Today we have something a little bit different for the STH community, a review of the 12U 19-inch desktop open frame rack (model RK12OD.) In this case, a picture tells you almost all you need to know about the product. It is only about 23 inches tall and under 11.5 inches deep so it provides a very compact platform. We have had some time to work with the unit and are ready to publish a review. Before we get started, we purchased the review unit for around $45 on Amazon with Prime shipping which seems reasonable.
The Startech 12U 19-Inch Desktop Open Frame 2 Post Rack (RK12OD)
The unit itself is actually around 13U high, however the last U should be used for the bottom brace effectively making it a 12U unit. Assembly is very easy. There are two posts, two floor supports and one bottom brace along with eight screws for assembling the unit. There are also rubber feet to provide some vibration dampening and not scratch floors or desks it may be mounted on.
Some suggestions when using the rack:
- Be very careful when loading. Make sure you follow weight guidelines. Also try to put heavier and deeper items lower in the rack.
- There is a slight backward angle on the rack. That means if you do shelf mount components on the rack, you will want to secure them.
- We would have liked to have seen Startech provide more cage nuts and bolts. There are essentially four sets of four nuts/ bolts so if you are adding or 2U units you will need to go purchase more cage nuts/ bolts.
- Numbering on each post spot. 12U is really easy to manage, however when you do install the first piece of gear it is not easy to see where you are installing it. We would suggest using a label maker to fix this but it should be on the unit itself.
- Since the bottom of the rack is open, you could install something like a Supermicro SYS-5028D-TN4T unit on the bottom desk/ floor and use the upper rack mount spots for equipment. Those chassis take up about the first 5U from the bottom. Because of the lean, the sixth U (counting from the bottom) will need to be a very short depth unit or cable organizer. Likewise we tried a U-NAS NSC-800 NAS chassis which took the bottom 3U and would require the 4th U to be very short depth, a cable organizer or something similar.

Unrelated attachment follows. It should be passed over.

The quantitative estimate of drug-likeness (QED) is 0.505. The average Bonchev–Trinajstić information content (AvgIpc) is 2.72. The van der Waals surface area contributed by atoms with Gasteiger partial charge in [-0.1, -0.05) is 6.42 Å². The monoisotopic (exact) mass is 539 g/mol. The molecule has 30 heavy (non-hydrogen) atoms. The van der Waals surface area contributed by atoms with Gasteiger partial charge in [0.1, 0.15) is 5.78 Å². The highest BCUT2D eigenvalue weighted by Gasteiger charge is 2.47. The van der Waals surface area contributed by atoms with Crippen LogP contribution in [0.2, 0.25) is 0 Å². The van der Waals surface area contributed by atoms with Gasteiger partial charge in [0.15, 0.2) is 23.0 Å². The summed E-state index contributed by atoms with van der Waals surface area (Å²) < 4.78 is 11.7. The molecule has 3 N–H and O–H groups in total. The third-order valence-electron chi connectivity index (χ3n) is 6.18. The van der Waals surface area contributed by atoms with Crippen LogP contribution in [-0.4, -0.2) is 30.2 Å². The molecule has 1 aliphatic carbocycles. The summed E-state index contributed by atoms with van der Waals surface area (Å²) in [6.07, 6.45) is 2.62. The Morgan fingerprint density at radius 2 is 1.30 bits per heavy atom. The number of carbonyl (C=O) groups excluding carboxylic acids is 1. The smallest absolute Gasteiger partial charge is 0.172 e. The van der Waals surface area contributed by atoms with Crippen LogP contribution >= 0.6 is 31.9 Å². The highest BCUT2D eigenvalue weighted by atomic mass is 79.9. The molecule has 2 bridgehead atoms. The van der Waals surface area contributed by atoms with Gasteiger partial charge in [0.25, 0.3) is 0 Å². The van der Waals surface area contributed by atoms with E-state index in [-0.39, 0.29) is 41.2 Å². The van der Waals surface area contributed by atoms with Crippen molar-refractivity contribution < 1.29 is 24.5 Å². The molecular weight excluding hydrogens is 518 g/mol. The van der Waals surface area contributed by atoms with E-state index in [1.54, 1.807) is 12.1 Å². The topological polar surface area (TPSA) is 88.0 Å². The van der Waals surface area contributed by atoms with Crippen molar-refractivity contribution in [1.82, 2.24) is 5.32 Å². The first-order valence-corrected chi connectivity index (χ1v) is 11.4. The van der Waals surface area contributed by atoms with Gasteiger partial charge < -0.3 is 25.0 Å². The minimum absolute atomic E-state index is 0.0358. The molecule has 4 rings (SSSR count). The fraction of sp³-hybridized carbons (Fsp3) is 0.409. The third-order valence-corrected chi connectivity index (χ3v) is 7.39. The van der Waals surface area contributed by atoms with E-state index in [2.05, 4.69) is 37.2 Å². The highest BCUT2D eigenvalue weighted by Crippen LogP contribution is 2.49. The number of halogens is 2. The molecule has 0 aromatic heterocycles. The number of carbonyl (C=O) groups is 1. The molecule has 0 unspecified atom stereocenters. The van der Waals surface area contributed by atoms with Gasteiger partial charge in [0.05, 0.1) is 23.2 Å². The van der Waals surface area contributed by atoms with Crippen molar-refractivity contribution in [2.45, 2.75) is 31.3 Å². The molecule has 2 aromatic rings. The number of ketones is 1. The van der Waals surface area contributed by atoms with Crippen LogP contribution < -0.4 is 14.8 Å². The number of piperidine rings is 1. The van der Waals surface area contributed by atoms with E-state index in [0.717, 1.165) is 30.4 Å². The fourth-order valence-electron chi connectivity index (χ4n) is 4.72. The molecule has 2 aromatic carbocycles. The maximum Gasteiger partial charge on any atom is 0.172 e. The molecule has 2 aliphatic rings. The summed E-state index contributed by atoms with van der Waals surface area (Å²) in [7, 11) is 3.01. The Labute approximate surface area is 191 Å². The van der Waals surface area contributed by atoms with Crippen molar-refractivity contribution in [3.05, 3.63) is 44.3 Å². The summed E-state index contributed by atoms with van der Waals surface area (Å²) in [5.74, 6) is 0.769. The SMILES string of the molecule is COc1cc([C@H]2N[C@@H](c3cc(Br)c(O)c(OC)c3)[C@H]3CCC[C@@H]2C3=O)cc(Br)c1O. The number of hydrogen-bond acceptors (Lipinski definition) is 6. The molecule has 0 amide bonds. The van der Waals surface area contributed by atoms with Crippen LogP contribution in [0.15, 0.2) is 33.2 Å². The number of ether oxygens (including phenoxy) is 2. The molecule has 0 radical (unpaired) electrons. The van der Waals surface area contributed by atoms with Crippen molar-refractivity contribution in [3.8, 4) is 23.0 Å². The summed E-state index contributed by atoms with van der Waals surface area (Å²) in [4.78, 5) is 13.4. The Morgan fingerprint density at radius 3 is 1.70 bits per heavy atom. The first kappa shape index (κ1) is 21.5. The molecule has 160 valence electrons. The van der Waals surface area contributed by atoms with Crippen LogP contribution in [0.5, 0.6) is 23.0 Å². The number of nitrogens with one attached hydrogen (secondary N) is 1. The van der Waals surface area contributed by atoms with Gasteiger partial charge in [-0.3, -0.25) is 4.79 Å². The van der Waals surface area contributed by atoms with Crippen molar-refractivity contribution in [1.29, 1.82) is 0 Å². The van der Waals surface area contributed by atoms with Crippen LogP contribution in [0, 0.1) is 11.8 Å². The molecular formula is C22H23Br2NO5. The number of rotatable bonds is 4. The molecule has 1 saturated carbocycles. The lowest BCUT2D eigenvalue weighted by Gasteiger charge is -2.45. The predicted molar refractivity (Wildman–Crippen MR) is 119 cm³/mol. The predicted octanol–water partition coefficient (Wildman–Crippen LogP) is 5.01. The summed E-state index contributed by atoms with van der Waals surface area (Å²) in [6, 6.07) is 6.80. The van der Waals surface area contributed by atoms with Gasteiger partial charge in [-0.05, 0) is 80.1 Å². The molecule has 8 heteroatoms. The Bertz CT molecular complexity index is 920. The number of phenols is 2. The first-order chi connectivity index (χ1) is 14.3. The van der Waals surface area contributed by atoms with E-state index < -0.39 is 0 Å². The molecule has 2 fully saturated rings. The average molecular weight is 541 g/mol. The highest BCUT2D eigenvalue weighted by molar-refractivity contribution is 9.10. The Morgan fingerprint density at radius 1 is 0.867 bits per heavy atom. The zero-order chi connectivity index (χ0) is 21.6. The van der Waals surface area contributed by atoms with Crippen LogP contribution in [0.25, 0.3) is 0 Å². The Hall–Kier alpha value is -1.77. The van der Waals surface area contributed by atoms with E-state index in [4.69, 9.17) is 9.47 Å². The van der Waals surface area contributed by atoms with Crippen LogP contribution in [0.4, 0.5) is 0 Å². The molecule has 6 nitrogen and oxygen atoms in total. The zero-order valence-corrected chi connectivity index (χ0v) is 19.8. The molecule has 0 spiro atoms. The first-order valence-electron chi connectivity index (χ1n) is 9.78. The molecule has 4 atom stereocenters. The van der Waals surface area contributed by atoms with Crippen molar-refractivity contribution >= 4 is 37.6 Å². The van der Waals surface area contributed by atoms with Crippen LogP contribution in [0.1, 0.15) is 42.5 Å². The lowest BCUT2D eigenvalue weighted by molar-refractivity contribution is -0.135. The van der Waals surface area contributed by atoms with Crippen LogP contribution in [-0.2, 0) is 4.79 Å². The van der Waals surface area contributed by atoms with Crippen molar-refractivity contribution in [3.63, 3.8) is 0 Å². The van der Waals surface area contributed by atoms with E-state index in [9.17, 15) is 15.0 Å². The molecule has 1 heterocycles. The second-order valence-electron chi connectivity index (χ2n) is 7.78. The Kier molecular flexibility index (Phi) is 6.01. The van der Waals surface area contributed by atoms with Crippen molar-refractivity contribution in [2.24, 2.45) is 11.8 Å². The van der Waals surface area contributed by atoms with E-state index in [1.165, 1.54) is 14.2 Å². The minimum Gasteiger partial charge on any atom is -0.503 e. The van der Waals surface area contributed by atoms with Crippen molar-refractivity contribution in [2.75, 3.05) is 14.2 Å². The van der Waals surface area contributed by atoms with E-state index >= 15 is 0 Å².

- Watch out for how you place items in the rack. The top is bendable to the point that you can produce enough bend to make some servers not fit in the rack. We were able to bend to the top mounts inward enough that our Tripp Lite PDU/ switch combo had mounting holes that did not line up.
Here is a shot as we started to popular the rack.
Our suggested accessories:
- Cage nuts 50 pack – you can never have enough of these. You will also need about 48 nut/bolt sets for the unit if you use 1U shelves and gear. I actually prefer standard bolts to the long ones that come with this unit.
- Some sort of cable organization – look for both side-mount and 1U cable management solutions. For inexpensive options here is a low cost 1U unit and a low cost ring.
- A 1U rack shelf or two – these are great for when you have odds and ends (e.g. Intel NUC devices) and want to get them organized and in the rack. We have seen ARM boards like the Raspberry Pi 3 Velcro’d or zip tied to shelves.
- A 1U switch – e.g. the Mikrotik CRS226 we looked at a few months ago or if you want PoE something like the TrippLite unit we reviewed.
Overall this unit was very fast to setup and is sturdier than we expected. For under $45 it is certainly better than leaving rackmount gear on tables, desks or the floor. Overall this is not the most complex product as is an inert steel frame combined with nuts and bolts. We still found the unit highly functional and a nice compact rack for home or office use.